Be a Science "Yes" MomHeather Woodie
Often homeschooling moms are intimidated by science instruction. It always makes me a little sad because science shouldn’t make people nervous. Follow these steps to be a science “yes” mom.
How to Be More of a Science “Yes” Mom
- Provide an environment in your homeschool that invites questioning and allows your children to investigate an answer. Do you operate by the book all the time? Do you have enough margin in your day to take a detour? Those rabbit trails can be great opportunities for scientific investigation.
- Try not to be intimidated by formal processes and lots of planning. Let your kids ask the questions. All you do is provide the time and materials for letting them finding an answer on their own.
- What about curriculum? Use science curriculum as a starting point, especially if your students aren’t accustomed to asking the questions. Or approach your curriculum investigations in the same informal way.
- Experiments don’t always have to be recipes from a book. It’s true. Scientists who do science for a living aren’t always following other people’s directions. Many have to lead the way and the good ones forge out on their own. Your children can do the same!
- Not a science person? It’s ok to be a problem solver with your kids! Give them the time. Show them how to go about finding an answer or solving the problem. Make sure you have materials around that promote science education. Then stand out of the way. See what happens!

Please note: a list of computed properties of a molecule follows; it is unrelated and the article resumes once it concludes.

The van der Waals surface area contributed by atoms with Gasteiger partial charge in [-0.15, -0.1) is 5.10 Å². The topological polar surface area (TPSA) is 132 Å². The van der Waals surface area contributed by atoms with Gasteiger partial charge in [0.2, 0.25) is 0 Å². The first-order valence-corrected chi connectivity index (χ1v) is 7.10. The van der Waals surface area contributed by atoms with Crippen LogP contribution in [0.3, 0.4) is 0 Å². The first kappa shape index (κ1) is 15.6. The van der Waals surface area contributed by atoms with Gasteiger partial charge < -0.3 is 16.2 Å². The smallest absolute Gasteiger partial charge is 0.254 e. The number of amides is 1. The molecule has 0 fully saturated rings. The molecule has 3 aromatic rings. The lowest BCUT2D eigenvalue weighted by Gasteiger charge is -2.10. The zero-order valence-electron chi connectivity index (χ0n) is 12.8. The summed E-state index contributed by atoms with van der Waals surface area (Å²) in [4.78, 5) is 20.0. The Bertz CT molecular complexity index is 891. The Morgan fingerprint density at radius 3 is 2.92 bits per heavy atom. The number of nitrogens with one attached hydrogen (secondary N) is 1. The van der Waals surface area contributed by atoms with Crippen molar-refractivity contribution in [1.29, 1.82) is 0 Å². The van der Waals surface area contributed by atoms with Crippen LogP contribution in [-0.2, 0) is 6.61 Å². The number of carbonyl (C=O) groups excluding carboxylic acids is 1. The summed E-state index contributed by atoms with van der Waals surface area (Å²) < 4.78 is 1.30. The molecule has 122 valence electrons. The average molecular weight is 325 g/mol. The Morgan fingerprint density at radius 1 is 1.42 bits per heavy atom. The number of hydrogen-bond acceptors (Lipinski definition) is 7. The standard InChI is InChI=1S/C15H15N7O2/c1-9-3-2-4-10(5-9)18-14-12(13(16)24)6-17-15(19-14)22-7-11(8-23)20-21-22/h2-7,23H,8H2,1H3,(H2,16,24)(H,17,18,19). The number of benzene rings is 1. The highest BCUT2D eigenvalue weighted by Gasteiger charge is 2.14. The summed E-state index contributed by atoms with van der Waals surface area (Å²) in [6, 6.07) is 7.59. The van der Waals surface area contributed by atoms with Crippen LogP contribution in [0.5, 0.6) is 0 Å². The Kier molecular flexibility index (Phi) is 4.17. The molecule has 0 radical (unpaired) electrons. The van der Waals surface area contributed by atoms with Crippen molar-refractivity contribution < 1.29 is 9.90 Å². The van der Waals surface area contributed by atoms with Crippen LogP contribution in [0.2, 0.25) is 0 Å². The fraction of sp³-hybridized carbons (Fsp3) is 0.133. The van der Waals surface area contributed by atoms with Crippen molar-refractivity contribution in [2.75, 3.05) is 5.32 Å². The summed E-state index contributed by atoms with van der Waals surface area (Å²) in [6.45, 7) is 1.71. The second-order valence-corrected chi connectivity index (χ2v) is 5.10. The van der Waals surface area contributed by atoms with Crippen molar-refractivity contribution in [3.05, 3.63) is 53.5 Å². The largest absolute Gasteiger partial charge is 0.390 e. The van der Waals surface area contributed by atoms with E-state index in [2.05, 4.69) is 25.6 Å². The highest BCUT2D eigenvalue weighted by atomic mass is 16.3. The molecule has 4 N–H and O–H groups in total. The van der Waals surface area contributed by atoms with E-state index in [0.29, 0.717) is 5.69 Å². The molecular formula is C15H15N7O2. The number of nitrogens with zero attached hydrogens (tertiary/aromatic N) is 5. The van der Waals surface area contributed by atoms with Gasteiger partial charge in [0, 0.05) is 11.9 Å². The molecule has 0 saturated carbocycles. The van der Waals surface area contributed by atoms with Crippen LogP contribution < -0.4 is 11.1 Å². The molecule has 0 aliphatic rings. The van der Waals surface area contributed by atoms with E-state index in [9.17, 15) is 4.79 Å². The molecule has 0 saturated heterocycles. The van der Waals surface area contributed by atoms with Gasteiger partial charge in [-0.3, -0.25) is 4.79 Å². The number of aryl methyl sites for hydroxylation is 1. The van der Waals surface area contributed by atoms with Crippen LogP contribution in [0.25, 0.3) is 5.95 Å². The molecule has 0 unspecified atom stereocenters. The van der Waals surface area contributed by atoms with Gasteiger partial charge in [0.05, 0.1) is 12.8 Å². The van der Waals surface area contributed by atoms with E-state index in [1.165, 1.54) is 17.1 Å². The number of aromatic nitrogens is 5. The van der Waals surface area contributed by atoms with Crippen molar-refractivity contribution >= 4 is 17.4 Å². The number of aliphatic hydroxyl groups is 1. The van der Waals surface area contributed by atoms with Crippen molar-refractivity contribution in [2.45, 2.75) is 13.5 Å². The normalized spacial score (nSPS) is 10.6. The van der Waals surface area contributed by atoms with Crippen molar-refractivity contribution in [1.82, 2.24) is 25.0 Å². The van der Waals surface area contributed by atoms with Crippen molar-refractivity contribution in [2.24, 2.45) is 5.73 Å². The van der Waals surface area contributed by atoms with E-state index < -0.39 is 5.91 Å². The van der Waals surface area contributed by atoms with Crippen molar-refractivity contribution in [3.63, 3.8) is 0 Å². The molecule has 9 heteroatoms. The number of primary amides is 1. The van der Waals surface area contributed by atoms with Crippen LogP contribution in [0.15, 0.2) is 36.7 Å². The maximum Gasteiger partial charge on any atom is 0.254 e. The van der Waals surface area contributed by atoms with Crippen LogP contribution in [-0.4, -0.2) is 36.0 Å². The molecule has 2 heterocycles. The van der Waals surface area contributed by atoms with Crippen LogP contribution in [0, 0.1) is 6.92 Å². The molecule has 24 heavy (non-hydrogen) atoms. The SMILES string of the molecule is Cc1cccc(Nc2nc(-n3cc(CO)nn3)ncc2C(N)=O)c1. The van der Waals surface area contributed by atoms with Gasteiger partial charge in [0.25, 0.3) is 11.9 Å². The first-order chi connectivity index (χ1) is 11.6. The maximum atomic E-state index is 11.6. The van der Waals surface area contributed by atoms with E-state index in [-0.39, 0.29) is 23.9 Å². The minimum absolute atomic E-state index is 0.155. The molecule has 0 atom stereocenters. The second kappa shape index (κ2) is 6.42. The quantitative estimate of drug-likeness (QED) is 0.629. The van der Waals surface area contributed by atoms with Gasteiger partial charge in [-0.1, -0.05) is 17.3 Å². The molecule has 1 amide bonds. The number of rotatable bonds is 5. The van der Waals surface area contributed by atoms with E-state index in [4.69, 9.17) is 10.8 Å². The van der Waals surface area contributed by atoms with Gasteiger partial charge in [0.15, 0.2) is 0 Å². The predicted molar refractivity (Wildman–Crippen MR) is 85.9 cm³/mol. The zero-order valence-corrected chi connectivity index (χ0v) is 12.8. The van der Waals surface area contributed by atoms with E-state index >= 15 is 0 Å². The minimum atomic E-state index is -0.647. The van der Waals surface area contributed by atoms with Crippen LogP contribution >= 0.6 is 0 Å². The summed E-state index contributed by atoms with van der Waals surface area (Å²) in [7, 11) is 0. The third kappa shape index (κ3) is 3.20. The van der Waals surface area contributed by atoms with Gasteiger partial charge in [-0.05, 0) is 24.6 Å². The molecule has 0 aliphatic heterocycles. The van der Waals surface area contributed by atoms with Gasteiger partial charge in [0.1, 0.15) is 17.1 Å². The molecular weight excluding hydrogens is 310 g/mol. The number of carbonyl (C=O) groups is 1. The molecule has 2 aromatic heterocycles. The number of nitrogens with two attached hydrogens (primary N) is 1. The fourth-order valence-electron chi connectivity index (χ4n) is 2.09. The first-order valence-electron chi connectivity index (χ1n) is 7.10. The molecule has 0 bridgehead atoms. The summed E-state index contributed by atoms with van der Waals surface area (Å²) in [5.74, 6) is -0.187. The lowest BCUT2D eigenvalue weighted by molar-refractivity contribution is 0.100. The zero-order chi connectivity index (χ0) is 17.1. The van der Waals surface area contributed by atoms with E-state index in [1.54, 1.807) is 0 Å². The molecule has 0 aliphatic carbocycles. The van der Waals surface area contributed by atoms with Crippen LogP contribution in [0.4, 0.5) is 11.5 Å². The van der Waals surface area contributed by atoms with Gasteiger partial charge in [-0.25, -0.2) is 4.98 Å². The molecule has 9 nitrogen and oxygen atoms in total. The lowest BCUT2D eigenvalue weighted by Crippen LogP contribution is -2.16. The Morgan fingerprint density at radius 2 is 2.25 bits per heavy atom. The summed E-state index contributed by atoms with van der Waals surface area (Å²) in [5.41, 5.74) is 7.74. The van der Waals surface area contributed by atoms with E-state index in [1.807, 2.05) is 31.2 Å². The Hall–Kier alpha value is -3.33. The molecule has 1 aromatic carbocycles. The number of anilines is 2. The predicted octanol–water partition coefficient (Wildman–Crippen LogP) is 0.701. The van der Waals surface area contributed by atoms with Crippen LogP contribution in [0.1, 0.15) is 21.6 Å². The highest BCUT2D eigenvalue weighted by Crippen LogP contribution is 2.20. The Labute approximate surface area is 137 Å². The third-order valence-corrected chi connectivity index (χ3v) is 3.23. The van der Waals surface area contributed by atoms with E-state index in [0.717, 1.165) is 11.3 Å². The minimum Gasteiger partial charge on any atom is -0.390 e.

Tools for Being a Science “Yes” Mom
Being able to do science more easily means having the right tools for the job. Now that my children are older, I like to avoid using kitchen items for our science. If that’s what you have available, then designating some kitchen tools for science makes things easier than having to answer for each item when you are busy and your students want to investigate. Here are some basics to have on hand:
- Meter sticks, yard sticks, tape measures — to measure long distances with
- Graduated cylinders— to make accurate liquid measurements
- Beakers— to hold and pour liquids
- Balance or scale— something to handle mass and weight both large and small quantities. A digital kitchen scale works, but it’s fun to learn how to use a triple beam balance
- Thermometers—ones besides those you use to measure fevers. Digital types are okay, but make sure you can immerse the probe into liquid.
- Simple science kits— with clear directions and in different sciences (physics, chemistry, biology, earth science).
- Tinkering materials—doodads for kids who like to build and explore. See the 10 (or so) Best Tinkering Gifts for Your Inventor.
The key to being a science “yes” mom is to allow your students to ask questions and then taking the time and the materials to see if you can find the answer. Information is only a click away, and it doesn’t cost a lot to say yes to science learning!
How to Make Homeschool Science Come Alive
Learn more about being a science “yes” mom by watching our hangout tomorrow at 2 PM central time/ 3 PM eastern time when Tyler Hogan and three other homeschool moms discuss How to Make Homeschool Science Come Alive. If you can’t make it live, no problem! the hangout is recorded to YouTube, and you can watch the video right here.
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